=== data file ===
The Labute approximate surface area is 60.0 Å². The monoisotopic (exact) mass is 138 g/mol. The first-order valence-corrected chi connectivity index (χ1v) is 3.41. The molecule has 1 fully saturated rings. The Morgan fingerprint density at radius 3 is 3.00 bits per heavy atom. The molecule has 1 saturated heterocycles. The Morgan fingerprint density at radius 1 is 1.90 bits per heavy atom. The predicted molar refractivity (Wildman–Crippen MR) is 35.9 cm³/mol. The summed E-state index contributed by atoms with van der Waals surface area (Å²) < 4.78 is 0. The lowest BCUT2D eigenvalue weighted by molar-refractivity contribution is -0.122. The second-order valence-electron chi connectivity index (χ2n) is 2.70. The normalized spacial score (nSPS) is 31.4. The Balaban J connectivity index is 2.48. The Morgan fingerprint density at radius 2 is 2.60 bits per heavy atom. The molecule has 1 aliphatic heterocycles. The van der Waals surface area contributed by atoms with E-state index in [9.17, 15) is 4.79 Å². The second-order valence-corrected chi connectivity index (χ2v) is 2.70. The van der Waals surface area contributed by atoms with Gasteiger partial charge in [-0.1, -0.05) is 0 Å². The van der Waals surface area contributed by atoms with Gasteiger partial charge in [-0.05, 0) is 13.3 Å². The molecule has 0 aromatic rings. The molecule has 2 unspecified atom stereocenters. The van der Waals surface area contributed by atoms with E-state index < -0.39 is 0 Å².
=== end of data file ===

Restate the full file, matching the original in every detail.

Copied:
The Labute approximate surface area is 60.0 Å². The monoisotopic (exact) mass is 138 g/mol. The first-order valence-corrected chi connectivity index (χ1v) is 3.41. The molecule has 1 fully saturated rings. The Morgan fingerprint density at radius 3 is 3.00 bits per heavy atom. The molecule has 1 saturated heterocycles. The Morgan fingerprint density at radius 1 is 1.90 bits per heavy atom. The predicted molar refractivity (Wildman–Crippen MR) is 35.9 cm³/mol. The summed E-state index contributed by atoms with van der Waals surface area (Å²) < 4.78 is 0. The lowest BCUT2D eigenvalue weighted by molar-refractivity contribution is -0.122. The second-order valence-electron chi connectivity index (χ2n) is 2.70. The normalized spacial score (nSPS) is 31.4. The Balaban J connectivity index is 2.48. The Morgan fingerprint density at radius 2 is 2.60 bits per heavy atom. The molecule has 1 aliphatic heterocycles. The van der Waals surface area contributed by atoms with E-state index in [9.17, 15) is 4.79 Å². The second-order valence-corrected chi connectivity index (χ2v) is 2.70. The van der Waals surface area contributed by atoms with Gasteiger partial charge in [-0.1, -0.05) is 0 Å². The van der Waals surface area contributed by atoms with Gasteiger partial charge in [-0.05, 0) is 13.3 Å². The molecule has 0 aromatic rings. The molecule has 2 unspecified atom stereocenters. The van der Waals surface area contributed by atoms with E-state index < -0.39 is 0 Å².